The United Nations Is Concerned About Income Inequality In America

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The United Nations has identified the United States as having the second-highest rate of poverty among a group of the world’s richest countries. According to the US Census, less than 13% of Americans — about 40 million people —fall below the official poverty line. The current poverty line is just over $12,000 for a single adult and $24,600 for family of four. Research suggests that families may need to earn twice the federal poverty line to comfortably access basic needs like food, housing, and healthcare.

In 2014, a team of Stanford University researchers reported that about 1.65 million Americans were living on less than $2 a day, which is near the World Bank’s extreme poverty line of $1.90 a day. The average cost of living for a family of four in urban areas in every US state often triples the official poverty guideline, according to data compiled by the Kaiser Family Foundation. Even in Texas, the state with lowest urban expenses, the cost of living was more than $70,000 a year for a family of four.

How The United Nations Should Focus On Income Inequality In The United States

We’ve talked about income inequality before, but the United Nations getting involved should set off alarm bells. People believe there is something unfair happening within society now when it comes to income and earnings, and these numbers seem to back it up. This inequity is believed to stem from cronies buying both parties and convincing politicians to do their bidding. Historically, wealth has been derived from raw political power, as compared to today when power tends to be derived from wealth, with the wealth a product of providing goods or services others want.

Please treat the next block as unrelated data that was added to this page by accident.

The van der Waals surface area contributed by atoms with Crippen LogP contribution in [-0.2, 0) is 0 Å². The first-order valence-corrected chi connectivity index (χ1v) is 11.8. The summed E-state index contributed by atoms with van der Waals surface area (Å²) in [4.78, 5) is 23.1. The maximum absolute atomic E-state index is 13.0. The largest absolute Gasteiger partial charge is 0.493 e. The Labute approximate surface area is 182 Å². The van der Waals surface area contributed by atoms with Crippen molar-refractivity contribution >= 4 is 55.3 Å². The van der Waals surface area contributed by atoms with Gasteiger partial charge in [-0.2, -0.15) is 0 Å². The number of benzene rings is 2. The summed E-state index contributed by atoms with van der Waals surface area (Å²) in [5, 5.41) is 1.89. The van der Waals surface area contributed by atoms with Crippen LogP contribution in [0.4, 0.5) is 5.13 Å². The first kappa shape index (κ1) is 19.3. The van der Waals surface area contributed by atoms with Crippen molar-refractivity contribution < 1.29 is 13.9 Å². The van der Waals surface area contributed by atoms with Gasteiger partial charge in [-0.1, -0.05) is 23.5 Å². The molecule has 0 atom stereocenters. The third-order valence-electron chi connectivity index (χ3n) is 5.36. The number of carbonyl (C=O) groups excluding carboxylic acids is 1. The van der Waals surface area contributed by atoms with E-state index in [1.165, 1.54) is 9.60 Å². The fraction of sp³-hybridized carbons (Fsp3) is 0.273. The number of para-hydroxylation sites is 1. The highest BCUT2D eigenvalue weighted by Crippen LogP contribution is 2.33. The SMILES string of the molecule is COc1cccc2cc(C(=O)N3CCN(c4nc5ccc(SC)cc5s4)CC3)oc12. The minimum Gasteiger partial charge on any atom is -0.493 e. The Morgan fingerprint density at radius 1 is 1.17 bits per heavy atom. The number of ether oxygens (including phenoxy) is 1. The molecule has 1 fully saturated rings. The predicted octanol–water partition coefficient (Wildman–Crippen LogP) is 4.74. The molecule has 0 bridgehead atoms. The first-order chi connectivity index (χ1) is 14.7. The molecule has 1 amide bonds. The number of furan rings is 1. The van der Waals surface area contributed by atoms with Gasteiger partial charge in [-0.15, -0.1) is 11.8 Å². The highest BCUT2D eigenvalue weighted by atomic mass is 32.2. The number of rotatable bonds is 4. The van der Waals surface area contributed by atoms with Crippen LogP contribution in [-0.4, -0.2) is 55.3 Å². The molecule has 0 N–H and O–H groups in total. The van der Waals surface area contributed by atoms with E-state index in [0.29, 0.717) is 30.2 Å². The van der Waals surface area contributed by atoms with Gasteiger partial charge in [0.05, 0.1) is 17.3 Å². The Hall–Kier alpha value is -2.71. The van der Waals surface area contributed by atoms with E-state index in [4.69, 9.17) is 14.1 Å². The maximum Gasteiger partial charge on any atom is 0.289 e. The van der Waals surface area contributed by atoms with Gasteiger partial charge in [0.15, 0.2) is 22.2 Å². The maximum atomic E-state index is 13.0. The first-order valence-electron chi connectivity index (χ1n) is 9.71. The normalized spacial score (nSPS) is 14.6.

Economic theory and history suggests that inequality hurts our country’s economic future. Still, money is never equal because people not only earn it differently, but spend it differently. You can’t stop that from happening. Liberty and freedom include the ability to make shallow and stupid choices. It’s the price paid for the freedom to make wise and sometimes brilliant choices at other times.

There will always be inequality but that’s not the issue. Instead, the United Nations should focus on the incredible degree of inequality and how that came about and how it is maintained in our nation.



KTB Editors

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1 Response

  1. December 27, 2017

    […] where 83% of the tax savings goes to the top 1% of the population. This is against the backdrop of income inequality becoming such a pervasive problem in one of the world’s richest countries, that the UN is […]

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